Elizabeth Hartney, PhD

Dr. Elizabeth Hartney


  • Psychologist with extensive experience in research, practice and teaching in the field of addictions and concurrent disorders
  • Registered Psychologist, Professor, and Director of the Centre for Health Leadership and Research at Royal Roads University, Canada
  • Board-certified in biofeedback and neurofeedback


Elizabeth Hartney, PhD, is a former writer for Verywell Mind covering addictions. Prior to her role at Royal Roads University, Dr. Hartney was the resident psychologist for a Government Mental Health and Substance Use Branch, and she was project manager for the Birmingham Untreated Heavy Drinkers project, a longitudinal study of 500 untreated heavy drinkers and their relatives at the University of Birmingham in the UK. She has provided treatment to people with concurrent addictions and mental health problems at the Foothills Medical Centre in Alberta, Canada.

She has also held roles in alcohol, drug and problem gambling prevention, and community-based dual diagnosis support services, and was a Senior Lecturer in Psychology ad Counseling at the University of Greenwich, UK. She has authored two books, contributed to numerous government documents, and her work has been published in peer-reviewed scientific journals and presented at international conferences.


  • Middlesex University, UK, BSc in Psychology an MSc in Cognitive Science and a PhD in Psychology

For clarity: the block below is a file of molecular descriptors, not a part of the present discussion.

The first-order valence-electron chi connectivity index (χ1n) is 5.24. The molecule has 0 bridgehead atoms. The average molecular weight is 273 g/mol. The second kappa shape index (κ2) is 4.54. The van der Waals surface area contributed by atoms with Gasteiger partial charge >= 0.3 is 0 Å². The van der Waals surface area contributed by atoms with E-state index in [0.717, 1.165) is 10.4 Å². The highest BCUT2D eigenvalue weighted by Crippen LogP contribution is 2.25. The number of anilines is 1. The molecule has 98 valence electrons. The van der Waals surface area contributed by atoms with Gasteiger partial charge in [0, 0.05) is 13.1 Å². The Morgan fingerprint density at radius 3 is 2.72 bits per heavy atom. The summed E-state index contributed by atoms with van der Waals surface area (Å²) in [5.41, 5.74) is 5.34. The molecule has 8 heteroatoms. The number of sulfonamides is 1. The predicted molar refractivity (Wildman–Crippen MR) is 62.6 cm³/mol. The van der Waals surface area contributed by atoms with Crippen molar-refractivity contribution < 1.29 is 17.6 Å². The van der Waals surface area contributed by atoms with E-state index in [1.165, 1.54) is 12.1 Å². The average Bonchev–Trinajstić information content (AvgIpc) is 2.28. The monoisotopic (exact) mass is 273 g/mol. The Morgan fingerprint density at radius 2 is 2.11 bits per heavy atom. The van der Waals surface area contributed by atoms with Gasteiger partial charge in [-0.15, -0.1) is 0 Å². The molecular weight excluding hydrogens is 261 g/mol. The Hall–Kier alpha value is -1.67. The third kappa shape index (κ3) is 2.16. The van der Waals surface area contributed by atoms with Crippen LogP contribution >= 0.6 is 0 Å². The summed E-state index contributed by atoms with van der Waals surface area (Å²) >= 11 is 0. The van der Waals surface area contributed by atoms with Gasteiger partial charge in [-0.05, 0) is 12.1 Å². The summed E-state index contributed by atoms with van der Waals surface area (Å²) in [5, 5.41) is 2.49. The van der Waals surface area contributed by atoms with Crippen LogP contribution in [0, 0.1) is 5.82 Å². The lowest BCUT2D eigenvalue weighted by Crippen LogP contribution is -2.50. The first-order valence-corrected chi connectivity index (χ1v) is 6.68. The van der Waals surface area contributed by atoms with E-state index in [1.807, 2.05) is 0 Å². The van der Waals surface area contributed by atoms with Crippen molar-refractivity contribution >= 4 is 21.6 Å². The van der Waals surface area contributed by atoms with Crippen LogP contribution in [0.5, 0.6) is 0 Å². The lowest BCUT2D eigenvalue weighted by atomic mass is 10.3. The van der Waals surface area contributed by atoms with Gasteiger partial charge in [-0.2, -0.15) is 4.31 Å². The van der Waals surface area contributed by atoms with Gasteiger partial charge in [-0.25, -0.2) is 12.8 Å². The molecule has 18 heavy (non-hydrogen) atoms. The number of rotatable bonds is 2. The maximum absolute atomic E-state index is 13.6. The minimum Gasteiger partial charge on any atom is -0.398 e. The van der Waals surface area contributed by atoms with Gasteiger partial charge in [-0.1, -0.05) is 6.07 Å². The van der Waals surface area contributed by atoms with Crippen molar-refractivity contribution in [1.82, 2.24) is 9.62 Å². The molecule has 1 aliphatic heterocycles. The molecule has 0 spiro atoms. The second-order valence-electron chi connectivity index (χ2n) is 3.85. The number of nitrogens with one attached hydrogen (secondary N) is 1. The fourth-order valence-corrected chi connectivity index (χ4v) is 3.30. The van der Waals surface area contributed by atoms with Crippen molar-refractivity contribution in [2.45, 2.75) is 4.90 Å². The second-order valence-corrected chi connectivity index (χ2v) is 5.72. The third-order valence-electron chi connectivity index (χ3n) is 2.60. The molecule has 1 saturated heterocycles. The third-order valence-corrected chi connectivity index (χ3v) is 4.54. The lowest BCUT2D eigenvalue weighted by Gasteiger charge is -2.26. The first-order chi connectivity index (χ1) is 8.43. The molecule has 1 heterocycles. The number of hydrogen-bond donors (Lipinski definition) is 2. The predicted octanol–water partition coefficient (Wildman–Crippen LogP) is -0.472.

• University of Birmingham, UK, MSc in Cognitive Science and a PhD in Psychology
  • University of Greenwich, UK, MA in Higher Education
  • Registered psychologist with the College of Psychologists of British Columbia, and a retired registered psychologist with the College of Alberta Psychologists
  • Chartered psychologist with the British Psychological Society
  • Listed on the Canadian Register of Health Service Providers in Psychology.
  • Board Certified in Biofeedback and Neurofeedback with the Biofeedback Certification International Alliance (BCIA)

A Word From Elizabeth Hartney, PhD

People with addictions struggle not only with uncomfortable symptoms and complex lifestyle issues, but also with the stigma which causes so many to live in secrecy, rarely if ever revealing the true nature of their addictive behavior. With a better understanding of addictions, those involved in addictive behaviors, as well as their families and loved ones can gain new hope, and begin to take control of their own lives.

Read more from Elizabeth Hartney, PhD